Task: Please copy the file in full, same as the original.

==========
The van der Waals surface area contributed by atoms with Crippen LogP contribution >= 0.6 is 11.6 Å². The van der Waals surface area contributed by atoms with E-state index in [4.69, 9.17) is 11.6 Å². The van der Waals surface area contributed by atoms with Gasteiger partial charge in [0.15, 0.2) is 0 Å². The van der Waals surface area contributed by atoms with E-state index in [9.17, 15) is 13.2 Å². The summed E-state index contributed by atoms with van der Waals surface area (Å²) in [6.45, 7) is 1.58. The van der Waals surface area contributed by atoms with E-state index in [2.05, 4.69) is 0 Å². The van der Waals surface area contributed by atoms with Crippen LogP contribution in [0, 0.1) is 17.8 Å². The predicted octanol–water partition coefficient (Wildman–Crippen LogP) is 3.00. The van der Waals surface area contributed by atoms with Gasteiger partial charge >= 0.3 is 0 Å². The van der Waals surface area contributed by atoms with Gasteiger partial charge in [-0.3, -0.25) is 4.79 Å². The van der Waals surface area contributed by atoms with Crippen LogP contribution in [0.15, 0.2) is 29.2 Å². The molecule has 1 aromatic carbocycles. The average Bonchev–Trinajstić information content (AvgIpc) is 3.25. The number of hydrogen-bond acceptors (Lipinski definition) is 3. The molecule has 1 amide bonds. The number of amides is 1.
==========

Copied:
The van der Waals surface area contributed by atoms with Crippen LogP contribution >= 0.6 is 11.6 Å². The van der Waals surface area contributed by atoms with E-state index in [4.69, 9.17) is 11.6 Å². The van der Waals surface area contributed by atoms with Gasteiger partial charge in [0.15, 0.2) is 0 Å². The van der Waals surface area contributed by atoms with E-state index in [9.17, 15) is 13.2 Å². The summed E-state index contributed by atoms with van der Waals surface area (Å²) in [6.45, 7) is 1.58. The van der Waals surface area contributed by atoms with E-state index in [2.05, 4.69) is 0 Å². The van der Waals surface area contributed by atoms with Crippen LogP contribution in [0, 0.1) is 17.8 Å². The predicted octanol–water partition coefficient (Wildman–Crippen LogP) is 3.00. The van der Waals surface area contributed by atoms with Gasteiger partial charge >= 0.3 is 0 Å². The van der Waals surface area contributed by atoms with Gasteiger partial charge in [-0.3, -0.25) is 4.79 Å². The van der Waals surface area contributed by atoms with Crippen LogP contribution in [0.15, 0.2) is 29.2 Å². The molecule has 1 aromatic carbocycles. The average Bonchev–Trinajstić information content (AvgIpc) is 3.25. The number of hydrogen-bond acceptors (Lipinski definition) is 3. The molecule has 1 amide bonds. The number of amides is 1.